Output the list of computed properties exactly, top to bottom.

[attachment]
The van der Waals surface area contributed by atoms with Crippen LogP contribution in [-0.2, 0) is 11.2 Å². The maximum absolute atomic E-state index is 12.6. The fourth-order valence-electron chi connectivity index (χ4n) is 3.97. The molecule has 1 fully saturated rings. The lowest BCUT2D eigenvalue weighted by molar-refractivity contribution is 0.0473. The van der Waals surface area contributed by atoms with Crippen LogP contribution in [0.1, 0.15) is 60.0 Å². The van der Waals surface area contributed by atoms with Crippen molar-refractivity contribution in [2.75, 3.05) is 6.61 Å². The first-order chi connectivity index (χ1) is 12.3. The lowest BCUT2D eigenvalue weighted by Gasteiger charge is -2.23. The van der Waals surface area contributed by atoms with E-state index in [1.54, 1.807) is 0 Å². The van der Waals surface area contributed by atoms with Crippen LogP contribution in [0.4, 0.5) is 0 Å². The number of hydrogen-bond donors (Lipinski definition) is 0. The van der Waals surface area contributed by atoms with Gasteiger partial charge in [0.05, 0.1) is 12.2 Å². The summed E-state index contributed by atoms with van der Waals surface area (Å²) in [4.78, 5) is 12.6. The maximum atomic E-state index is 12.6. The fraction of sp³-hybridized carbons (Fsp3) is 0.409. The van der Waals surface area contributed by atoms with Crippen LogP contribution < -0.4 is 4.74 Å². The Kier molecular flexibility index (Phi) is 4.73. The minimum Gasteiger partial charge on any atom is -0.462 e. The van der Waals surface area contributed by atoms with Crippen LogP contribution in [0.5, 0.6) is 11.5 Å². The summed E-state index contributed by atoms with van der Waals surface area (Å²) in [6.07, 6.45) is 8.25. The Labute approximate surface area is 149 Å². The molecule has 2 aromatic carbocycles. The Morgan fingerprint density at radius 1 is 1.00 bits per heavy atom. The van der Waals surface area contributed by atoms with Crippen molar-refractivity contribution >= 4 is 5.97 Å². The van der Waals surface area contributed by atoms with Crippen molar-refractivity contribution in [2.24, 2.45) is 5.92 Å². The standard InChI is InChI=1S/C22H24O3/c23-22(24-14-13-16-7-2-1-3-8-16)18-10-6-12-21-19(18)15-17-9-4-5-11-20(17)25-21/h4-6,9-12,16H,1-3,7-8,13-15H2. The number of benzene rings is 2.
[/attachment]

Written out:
The van der Waals surface area contributed by atoms with Crippen LogP contribution in [-0.2, 0) is 11.2 Å². The maximum absolute atomic E-state index is 12.6. The fourth-order valence-electron chi connectivity index (χ4n) is 3.97. The molecule has 1 fully saturated rings. The lowest BCUT2D eigenvalue weighted by molar-refractivity contribution is 0.0473. The van der Waals surface area contributed by atoms with Crippen LogP contribution in [0.1, 0.15) is 60.0 Å². The van der Waals surface area contributed by atoms with Crippen molar-refractivity contribution in [2.75, 3.05) is 6.61 Å². The first-order chi connectivity index (χ1) is 12.3. The lowest BCUT2D eigenvalue weighted by Gasteiger charge is -2.23. The van der Waals surface area contributed by atoms with E-state index in [1.54, 1.807) is 0 Å². The van der Waals surface area contributed by atoms with Crippen LogP contribution in [0.4, 0.5) is 0 Å². The number of hydrogen-bond donors (Lipinski definition) is 0. The van der Waals surface area contributed by atoms with Gasteiger partial charge in [0.05, 0.1) is 12.2 Å². The summed E-state index contributed by atoms with van der Waals surface area (Å²) in [4.78, 5) is 12.6. The maximum atomic E-state index is 12.6. The fraction of sp³-hybridized carbons (Fsp3) is 0.409. The van der Waals surface area contributed by atoms with Crippen LogP contribution < -0.4 is 4.74 Å². The Kier molecular flexibility index (Phi) is 4.73. The minimum Gasteiger partial charge on any atom is -0.462 e. The van der Waals surface area contributed by atoms with Crippen LogP contribution in [0.5, 0.6) is 11.5 Å². The summed E-state index contributed by atoms with van der Waals surface area (Å²) in [6.07, 6.45) is 8.25. The Labute approximate surface area is 149 Å². The molecule has 2 aromatic carbocycles. The Morgan fingerprint density at radius 1 is 1.00 bits per heavy atom. The van der Waals surface area contributed by atoms with Crippen molar-refractivity contribution >= 4 is 5.97 Å². The van der Waals surface area contributed by atoms with Crippen molar-refractivity contribution in [2.24, 2.45) is 5.92 Å². The standard InChI is InChI=1S/C22H24O3/c23-22(24-14-13-16-7-2-1-3-8-16)18-10-6-12-21-19(18)15-17-9-4-5-11-20(17)25-21/h4-6,9-12,16H,1-3,7-8,13-15H2. The number of benzene rings is 2.